Time seems to heal wounds. If we focus on the long-term, things get less scary. If we only focus on the short-term, downturns are frightening. Counter to our initial feeling of fear, it is possible that they produce long-term buying opportunities. Let us look at a 60/40 portfolio during three notable downturns in the last 40 years.
The point to note is that the 5-year cumulative return and the 10-year cumulative return start the month the downturn began. That means that for the 1987 downturn, the 5-year cumulative return of 62% includes the 17% drawdown from the initial peak to bottom. No investor wants to see their 60/40 portfolio down 17-33%; however, the silver lining is if we look five to ten years out from the start of these downturns, we still had a positive return. The least impressive returns are for the tech bust. One thing to consider is that tech bust took 25 months to get to the bottom and 25 months to get to a new high. This means that 50 months of the 5-year (60 months) cumulative return was downturn and recovery. Another thing to consider for the 10-year cumulative return is that the tail end of that 10-year return overlaps with the 2008 financial crisis, yet it was still able to return 22%. Downturns are not enjoyable and can create larger bumps in the road, but if we look further on, time, eventually, seems to be our friend. They have the potential to end up being buying opportunities, though it is generally wise to proceed with care.
A bumpy road is never fun, but when we get to where we are going, we tend to forget about the road and remember the destination. Unfortunately, we will always experience volatility in investments, but instead of always viewing them as a nuisance, we should try to see them as long-term opportunities. In the long run, these downturns can become good buying opportunities. We are currently in the “middle” of a downturn. We can hope it works similar to the 1987 downturn and makes a nice “v-shaped” recovery, but we also need to prepare that it could act more like the tech bust. If we end up testing lows from earlier in the year, know it is part of the journey and remember, its a marathon, not a sprint.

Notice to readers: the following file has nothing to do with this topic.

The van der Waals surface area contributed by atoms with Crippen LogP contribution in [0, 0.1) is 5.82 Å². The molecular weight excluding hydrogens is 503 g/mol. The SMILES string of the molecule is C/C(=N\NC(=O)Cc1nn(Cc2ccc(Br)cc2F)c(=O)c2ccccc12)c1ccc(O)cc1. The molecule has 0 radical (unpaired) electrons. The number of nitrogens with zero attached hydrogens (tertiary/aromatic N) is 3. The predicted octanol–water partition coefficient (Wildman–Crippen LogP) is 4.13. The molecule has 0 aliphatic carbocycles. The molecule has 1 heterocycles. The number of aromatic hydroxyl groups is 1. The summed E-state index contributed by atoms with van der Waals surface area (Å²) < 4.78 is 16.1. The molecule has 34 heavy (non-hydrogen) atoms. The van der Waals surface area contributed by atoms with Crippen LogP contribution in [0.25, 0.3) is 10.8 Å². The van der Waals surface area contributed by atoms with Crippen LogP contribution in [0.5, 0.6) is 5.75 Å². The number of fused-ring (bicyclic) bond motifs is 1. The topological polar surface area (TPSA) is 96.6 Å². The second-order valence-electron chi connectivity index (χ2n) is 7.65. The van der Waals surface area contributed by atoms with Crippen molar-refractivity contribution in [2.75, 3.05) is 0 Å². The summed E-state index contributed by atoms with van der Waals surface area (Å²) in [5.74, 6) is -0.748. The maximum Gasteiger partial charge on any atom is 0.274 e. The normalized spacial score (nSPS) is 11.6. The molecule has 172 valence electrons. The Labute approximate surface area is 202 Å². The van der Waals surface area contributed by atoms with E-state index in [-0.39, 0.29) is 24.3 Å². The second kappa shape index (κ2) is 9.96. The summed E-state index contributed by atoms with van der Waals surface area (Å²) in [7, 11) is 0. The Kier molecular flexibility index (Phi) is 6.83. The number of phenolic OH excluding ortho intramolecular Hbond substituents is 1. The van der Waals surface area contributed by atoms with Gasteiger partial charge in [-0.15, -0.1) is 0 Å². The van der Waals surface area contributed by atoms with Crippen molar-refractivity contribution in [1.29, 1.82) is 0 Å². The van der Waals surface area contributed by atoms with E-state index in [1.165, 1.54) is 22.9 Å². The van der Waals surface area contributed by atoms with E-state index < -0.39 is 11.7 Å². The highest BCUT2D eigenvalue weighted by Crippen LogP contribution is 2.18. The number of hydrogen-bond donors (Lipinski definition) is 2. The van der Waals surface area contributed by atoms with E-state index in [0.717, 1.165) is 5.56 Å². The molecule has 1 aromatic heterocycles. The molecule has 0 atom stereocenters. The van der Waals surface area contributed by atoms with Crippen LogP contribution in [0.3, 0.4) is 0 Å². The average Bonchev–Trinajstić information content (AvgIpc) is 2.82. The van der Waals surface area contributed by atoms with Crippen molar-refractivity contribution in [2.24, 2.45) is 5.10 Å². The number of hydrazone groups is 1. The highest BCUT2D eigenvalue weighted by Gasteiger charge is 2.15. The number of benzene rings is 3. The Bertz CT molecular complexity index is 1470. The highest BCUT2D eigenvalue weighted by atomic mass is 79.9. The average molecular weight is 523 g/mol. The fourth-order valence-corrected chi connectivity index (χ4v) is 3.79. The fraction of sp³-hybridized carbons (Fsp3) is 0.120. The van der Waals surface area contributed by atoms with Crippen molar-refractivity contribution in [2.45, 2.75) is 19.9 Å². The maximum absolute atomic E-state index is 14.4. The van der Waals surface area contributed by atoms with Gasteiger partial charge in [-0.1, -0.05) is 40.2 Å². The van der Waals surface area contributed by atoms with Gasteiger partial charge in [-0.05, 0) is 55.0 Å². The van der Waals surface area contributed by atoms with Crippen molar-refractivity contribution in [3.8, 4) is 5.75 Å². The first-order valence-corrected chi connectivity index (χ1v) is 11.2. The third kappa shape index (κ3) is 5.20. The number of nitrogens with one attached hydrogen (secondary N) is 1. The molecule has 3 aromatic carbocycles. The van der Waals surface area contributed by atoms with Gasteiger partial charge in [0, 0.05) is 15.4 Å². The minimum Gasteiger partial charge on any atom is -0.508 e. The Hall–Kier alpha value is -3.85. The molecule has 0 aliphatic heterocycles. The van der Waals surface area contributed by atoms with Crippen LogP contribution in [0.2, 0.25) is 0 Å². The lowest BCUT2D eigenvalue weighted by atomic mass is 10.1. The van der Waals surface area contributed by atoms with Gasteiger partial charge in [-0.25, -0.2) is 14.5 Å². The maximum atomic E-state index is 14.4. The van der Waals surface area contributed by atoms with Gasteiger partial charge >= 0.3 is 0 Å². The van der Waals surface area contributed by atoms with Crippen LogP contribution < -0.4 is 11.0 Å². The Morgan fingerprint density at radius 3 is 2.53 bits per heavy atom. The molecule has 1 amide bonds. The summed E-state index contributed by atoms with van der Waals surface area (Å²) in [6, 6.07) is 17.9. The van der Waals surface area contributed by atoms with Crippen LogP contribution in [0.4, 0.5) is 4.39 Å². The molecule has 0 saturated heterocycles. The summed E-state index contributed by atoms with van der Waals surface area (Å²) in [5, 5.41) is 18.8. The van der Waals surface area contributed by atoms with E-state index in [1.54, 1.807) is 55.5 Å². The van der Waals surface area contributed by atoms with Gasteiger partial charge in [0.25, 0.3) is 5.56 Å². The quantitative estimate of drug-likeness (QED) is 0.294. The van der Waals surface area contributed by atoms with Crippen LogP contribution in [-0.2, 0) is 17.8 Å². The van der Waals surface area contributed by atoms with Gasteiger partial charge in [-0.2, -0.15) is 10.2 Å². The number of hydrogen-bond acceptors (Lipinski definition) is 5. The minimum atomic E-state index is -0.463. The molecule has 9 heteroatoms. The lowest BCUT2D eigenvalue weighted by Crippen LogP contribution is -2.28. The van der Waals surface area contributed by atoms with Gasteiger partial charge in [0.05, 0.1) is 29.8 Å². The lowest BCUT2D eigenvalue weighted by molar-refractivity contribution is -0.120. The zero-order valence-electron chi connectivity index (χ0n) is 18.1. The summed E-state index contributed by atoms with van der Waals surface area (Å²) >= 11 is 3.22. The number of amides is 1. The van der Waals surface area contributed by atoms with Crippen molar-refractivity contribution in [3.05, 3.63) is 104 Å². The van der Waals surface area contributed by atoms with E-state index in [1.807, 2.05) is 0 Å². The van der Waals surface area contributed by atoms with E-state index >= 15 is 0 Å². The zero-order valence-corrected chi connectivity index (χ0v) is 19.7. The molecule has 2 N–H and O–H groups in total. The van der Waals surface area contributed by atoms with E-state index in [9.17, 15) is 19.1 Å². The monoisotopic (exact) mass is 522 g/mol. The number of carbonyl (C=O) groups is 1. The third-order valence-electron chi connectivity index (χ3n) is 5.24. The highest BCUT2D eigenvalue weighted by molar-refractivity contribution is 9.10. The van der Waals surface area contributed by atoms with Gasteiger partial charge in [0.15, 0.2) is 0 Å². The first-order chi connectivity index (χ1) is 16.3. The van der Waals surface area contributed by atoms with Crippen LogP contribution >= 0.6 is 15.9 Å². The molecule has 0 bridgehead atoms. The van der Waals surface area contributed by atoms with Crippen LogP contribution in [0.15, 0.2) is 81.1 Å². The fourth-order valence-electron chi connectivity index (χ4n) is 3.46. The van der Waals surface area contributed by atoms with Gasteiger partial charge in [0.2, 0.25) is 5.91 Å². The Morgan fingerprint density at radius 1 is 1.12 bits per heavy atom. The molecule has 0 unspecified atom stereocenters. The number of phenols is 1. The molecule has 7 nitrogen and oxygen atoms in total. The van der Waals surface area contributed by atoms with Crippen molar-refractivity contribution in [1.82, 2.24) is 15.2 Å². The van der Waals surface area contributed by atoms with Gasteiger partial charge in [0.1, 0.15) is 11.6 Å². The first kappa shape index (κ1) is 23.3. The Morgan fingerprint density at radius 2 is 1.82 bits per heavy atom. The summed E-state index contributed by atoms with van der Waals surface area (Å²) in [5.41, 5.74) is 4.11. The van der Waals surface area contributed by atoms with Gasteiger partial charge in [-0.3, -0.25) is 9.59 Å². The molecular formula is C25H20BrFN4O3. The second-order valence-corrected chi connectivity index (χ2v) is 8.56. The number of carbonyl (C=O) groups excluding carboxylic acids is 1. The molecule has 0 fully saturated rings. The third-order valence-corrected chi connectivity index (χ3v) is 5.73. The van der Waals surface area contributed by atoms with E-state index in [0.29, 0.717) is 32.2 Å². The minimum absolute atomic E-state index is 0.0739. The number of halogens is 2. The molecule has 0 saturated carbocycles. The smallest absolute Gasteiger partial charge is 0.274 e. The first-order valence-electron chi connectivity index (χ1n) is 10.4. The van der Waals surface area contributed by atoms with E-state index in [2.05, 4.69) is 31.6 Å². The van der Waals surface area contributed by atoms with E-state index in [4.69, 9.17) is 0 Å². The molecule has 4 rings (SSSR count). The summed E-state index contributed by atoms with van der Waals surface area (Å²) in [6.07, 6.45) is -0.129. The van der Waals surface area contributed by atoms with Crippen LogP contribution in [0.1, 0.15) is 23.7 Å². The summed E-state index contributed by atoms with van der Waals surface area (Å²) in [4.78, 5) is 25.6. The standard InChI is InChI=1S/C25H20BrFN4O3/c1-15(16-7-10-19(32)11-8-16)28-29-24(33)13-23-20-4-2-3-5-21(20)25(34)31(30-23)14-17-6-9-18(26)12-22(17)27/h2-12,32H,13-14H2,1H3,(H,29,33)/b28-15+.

First and foremost, prepare as if things could get worse and know what you will do. Have a backup plan. It is better to be prepared and have nothing happen than to live, hoping that nothing will happen and be caught off-guard. Even though things may sound like “Ob-La-Di, Ob-La-Da” in the short term, remember “life goes on,” and things generally work out for the best, in the long run.
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|S&P 500||Represents U.S. large company stocks. It is a market-value-weighted index of 500 stocks that are traded on the NYSE, AMEX, and NASDAQ|
|Barclays US Aggregate Bond||Measures the performance of the U.S. investment grade bonds market. The securities must have at least one year remaining to maturity, must be denominated in U.S. dollars and must be fixed rate, nonconvertible and taxable.|